January 16, 2010

111 West 57th Street
NY, NY 10019

I read with inevitable horror your article War’s Overlooked Victims ECNONMIST vol. 398 no. 8726 January 15, 1011 page 63 about women being raped under conditions of warfare.  Your treatment of the legal, emotional, social, moral, medical and historical context is thorough, even profound.  But I have a question.  It seems hard hearted, and I do not have the credentials of an expert.  However I did read your article “Kissing Cousins” a couple of years ago (Kissing cousins, missing children ECONOMIST vol. 386 no. 8566 February 5, 2008 page 85), and my question concerns the biological implications of making enemy women pregnant.

A naïve interpretation of “survival of the fittest” leaves one with a paradox.  The way a war plays out depends so much on preconditions and luck that there may be no reason to suspect that the victors have some sort of genetic advantage.  I do not believe this, but as I said a naïve interpretation would suggest it.  Wars go on and on with generation after generation going into battle against the old enemies; I think you can justify that from history.  So the genetically fit victor, or the soldiers genetically fit enough to be alive at a moment of advantage, should not be interested in impregnating enemy women.  It is the last thing they should do.  All they are doing is setting up an improved gene pool against which their own grandchildren must one day do battle.  The scene ought to be the reverse with the women chasing down and molesting the enemy men.  This is not widely observed.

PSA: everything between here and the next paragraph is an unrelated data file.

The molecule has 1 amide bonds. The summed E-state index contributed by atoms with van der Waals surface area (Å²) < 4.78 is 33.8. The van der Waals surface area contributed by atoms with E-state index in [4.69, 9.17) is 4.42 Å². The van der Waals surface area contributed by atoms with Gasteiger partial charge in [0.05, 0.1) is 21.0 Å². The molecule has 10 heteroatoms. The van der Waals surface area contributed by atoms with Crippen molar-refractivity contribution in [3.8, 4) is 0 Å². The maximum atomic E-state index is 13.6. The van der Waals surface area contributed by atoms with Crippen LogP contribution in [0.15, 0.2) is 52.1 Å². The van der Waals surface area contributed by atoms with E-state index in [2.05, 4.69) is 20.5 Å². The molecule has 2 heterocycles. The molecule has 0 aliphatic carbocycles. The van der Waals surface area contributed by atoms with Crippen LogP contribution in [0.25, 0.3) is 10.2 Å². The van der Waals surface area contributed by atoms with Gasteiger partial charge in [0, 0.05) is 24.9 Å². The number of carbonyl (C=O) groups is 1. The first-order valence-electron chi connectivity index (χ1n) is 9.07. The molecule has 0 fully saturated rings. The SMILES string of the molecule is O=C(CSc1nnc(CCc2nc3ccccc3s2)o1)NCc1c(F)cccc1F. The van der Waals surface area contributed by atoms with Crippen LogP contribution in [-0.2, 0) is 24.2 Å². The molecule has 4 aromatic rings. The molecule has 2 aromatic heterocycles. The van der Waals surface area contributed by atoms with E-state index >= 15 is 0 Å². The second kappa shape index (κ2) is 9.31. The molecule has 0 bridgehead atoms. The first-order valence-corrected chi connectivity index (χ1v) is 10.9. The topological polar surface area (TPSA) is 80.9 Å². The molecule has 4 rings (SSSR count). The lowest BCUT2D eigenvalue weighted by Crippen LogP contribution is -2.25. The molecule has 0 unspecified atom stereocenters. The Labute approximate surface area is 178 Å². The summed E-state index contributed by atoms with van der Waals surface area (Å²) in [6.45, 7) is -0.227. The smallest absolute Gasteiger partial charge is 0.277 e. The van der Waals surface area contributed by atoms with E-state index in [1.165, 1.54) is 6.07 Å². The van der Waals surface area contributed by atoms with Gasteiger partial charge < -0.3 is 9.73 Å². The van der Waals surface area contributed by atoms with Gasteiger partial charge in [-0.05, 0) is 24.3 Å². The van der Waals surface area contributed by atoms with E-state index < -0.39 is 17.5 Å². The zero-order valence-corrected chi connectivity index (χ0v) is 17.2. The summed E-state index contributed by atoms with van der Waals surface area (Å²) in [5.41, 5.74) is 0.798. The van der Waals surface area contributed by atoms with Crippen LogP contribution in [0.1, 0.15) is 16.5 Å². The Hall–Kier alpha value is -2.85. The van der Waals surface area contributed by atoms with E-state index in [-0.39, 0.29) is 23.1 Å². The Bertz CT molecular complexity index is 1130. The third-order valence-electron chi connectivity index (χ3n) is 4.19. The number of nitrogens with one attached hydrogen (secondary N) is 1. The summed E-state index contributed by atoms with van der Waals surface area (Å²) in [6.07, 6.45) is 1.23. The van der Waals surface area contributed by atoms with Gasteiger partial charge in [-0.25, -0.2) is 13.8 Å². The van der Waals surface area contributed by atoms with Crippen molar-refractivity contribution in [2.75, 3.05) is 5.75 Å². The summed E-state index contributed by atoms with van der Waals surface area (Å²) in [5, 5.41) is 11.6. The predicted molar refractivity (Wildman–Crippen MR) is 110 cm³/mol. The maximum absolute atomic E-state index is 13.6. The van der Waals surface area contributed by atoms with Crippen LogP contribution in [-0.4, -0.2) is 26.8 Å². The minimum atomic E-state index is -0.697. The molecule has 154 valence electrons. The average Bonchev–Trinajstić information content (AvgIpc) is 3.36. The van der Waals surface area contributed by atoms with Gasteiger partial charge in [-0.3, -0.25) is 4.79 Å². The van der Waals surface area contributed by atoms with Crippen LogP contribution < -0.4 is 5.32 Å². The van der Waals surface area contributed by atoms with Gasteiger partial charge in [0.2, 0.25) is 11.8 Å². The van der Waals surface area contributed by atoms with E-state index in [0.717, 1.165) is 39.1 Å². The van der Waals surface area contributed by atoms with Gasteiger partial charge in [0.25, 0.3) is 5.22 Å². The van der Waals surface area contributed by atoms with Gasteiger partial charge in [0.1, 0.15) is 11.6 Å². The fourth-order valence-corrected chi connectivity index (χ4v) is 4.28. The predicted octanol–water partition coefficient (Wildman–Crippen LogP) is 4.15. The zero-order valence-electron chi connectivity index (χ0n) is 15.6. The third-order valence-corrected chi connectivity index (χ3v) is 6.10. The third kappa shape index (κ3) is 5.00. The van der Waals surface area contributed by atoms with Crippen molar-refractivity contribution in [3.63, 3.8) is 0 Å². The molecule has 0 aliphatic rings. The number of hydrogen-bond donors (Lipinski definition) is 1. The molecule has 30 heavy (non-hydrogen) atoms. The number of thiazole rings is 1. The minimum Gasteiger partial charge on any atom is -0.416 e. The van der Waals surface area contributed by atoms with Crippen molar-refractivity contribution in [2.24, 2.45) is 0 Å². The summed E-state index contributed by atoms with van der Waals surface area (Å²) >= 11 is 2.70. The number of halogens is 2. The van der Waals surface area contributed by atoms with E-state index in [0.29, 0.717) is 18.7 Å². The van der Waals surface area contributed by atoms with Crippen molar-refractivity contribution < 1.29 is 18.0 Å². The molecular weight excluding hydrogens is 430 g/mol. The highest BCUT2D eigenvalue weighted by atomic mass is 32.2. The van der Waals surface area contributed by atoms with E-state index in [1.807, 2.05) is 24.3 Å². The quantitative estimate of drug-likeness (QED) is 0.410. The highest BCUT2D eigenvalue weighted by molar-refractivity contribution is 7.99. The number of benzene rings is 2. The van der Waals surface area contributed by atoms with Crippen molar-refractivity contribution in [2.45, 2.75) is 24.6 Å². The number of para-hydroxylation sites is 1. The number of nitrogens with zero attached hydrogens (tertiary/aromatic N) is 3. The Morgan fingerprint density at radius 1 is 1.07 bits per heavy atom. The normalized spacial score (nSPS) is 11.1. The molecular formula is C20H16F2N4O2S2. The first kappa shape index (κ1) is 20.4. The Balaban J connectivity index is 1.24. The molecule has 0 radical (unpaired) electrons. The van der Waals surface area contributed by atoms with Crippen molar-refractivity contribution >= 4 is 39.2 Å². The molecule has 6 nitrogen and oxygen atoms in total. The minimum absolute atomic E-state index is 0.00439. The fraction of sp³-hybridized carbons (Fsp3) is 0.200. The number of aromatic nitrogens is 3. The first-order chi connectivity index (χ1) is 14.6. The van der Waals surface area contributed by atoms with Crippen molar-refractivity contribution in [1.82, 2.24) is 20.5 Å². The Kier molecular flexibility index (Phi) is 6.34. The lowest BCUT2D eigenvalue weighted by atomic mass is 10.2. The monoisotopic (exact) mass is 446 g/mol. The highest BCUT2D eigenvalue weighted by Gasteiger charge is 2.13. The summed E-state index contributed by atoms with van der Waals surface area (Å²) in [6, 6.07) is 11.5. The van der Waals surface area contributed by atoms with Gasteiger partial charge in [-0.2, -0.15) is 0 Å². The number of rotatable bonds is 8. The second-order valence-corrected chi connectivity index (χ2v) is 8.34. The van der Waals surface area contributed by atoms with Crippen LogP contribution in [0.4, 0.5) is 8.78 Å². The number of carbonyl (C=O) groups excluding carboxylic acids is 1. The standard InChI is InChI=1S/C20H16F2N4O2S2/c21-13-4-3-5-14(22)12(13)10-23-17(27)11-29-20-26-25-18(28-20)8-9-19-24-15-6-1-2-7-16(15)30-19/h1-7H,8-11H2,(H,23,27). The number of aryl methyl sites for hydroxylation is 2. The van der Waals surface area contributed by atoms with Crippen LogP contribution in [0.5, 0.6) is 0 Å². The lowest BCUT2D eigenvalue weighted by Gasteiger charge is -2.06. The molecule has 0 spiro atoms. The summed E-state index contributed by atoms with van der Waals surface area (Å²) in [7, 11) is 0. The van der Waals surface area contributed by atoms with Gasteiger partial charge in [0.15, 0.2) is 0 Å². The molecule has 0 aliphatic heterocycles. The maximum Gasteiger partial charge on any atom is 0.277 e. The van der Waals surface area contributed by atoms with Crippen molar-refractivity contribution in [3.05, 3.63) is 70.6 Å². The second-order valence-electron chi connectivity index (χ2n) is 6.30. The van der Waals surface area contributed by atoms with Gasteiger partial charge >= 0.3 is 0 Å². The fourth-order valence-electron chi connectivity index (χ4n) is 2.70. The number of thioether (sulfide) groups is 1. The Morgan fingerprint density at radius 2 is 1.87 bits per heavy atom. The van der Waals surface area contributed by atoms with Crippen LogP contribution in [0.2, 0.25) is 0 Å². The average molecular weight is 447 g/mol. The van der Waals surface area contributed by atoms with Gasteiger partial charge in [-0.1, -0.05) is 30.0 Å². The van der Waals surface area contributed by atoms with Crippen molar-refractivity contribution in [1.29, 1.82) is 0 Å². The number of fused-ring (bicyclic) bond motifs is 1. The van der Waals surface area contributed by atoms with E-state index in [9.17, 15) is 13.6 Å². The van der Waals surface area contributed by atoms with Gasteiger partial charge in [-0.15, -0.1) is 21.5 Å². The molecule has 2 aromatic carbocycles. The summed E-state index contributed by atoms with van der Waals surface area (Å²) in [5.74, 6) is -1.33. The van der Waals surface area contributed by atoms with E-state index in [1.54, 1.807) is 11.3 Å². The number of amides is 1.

So the society that refuses, whether by genetically determined instinct or socially mandated values, to share its genes has a selective advantage over sequential generations.  But the crime goes on. 

Zorba, as depicted by Anthony Quinn, at one point snarls that he has raped women for his country.  He seems to see it as part of the job, the most distasteful part. 

But according to your article, those who marry those unrelated to themselves, certainly past the 9th cousin level, have fewer grandchildren.  That means that the offspring of such unhappy unions will be relatively infertile.  That means fewer warriors for the grandchildren of the rapist to contend with. 

At a stretch you might wonder whether it really is instinctive.  Women who wish to look glamorous tend to starve themselves and put on makeup that makes them seem sun burnt, have dark shadows under their eyes and have red, puffed, chapped looking lips.  In short they resemble women in a stressed community such as one in the process of losing a war. 

I would very much wonder what an acknowledged authority would say to the question. 


M. Linton Herbert MD

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